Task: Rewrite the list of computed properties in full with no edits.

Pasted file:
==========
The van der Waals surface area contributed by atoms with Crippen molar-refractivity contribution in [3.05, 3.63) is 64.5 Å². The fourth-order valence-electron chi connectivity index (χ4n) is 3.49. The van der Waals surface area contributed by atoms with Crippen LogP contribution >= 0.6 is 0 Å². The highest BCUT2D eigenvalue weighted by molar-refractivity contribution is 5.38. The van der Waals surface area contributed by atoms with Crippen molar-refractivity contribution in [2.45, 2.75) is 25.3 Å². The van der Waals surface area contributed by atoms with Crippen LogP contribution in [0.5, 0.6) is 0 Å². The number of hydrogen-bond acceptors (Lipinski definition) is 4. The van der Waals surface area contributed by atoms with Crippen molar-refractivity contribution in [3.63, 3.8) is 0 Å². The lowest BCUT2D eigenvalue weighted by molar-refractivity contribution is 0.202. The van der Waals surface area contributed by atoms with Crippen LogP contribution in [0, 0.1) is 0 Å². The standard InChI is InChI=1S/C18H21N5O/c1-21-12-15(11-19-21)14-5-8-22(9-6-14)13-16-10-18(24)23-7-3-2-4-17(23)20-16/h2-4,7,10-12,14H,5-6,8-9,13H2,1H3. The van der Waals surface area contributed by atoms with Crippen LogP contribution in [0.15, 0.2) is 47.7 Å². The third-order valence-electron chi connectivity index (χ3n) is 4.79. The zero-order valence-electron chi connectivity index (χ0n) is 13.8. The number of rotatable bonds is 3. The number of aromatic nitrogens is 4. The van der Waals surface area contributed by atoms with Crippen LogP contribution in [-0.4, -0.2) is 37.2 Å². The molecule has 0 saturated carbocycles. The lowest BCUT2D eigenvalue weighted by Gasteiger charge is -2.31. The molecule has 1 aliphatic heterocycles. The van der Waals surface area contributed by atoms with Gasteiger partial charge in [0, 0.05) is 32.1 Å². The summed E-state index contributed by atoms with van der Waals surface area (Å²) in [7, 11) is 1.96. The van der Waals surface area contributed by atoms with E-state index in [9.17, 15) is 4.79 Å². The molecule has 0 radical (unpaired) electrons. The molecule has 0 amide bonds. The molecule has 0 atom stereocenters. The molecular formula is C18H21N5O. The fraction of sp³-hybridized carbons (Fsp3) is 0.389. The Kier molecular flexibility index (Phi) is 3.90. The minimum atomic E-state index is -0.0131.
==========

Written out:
The van der Waals surface area contributed by atoms with Crippen molar-refractivity contribution in [3.05, 3.63) is 64.5 Å². The fourth-order valence-electron chi connectivity index (χ4n) is 3.49. The van der Waals surface area contributed by atoms with Crippen LogP contribution >= 0.6 is 0 Å². The highest BCUT2D eigenvalue weighted by molar-refractivity contribution is 5.38. The van der Waals surface area contributed by atoms with Crippen molar-refractivity contribution in [2.45, 2.75) is 25.3 Å². The van der Waals surface area contributed by atoms with Crippen LogP contribution in [0.5, 0.6) is 0 Å². The number of hydrogen-bond acceptors (Lipinski definition) is 4. The van der Waals surface area contributed by atoms with Crippen molar-refractivity contribution in [3.63, 3.8) is 0 Å². The lowest BCUT2D eigenvalue weighted by molar-refractivity contribution is 0.202. The van der Waals surface area contributed by atoms with Crippen LogP contribution in [0, 0.1) is 0 Å². The standard InChI is InChI=1S/C18H21N5O/c1-21-12-15(11-19-21)14-5-8-22(9-6-14)13-16-10-18(24)23-7-3-2-4-17(23)20-16/h2-4,7,10-12,14H,5-6,8-9,13H2,1H3. The van der Waals surface area contributed by atoms with Crippen LogP contribution in [0.15, 0.2) is 47.7 Å². The third-order valence-electron chi connectivity index (χ3n) is 4.79. The zero-order valence-electron chi connectivity index (χ0n) is 13.8. The number of rotatable bonds is 3. The number of aromatic nitrogens is 4. The van der Waals surface area contributed by atoms with Crippen LogP contribution in [-0.4, -0.2) is 37.2 Å². The molecule has 0 saturated carbocycles. The lowest BCUT2D eigenvalue weighted by Gasteiger charge is -2.31. The molecule has 1 aliphatic heterocycles. The van der Waals surface area contributed by atoms with Gasteiger partial charge in [0, 0.05) is 32.1 Å². The summed E-state index contributed by atoms with van der Waals surface area (Å²) in [7, 11) is 1.96. The van der Waals surface area contributed by atoms with E-state index in [9.17, 15) is 4.79 Å². The molecule has 0 radical (unpaired) electrons. The molecule has 0 amide bonds. The molecule has 0 atom stereocenters. The molecular formula is C18H21N5O. The fraction of sp³-hybridized carbons (Fsp3) is 0.389. The Kier molecular flexibility index (Phi) is 3.90. The minimum atomic E-state index is -0.0131.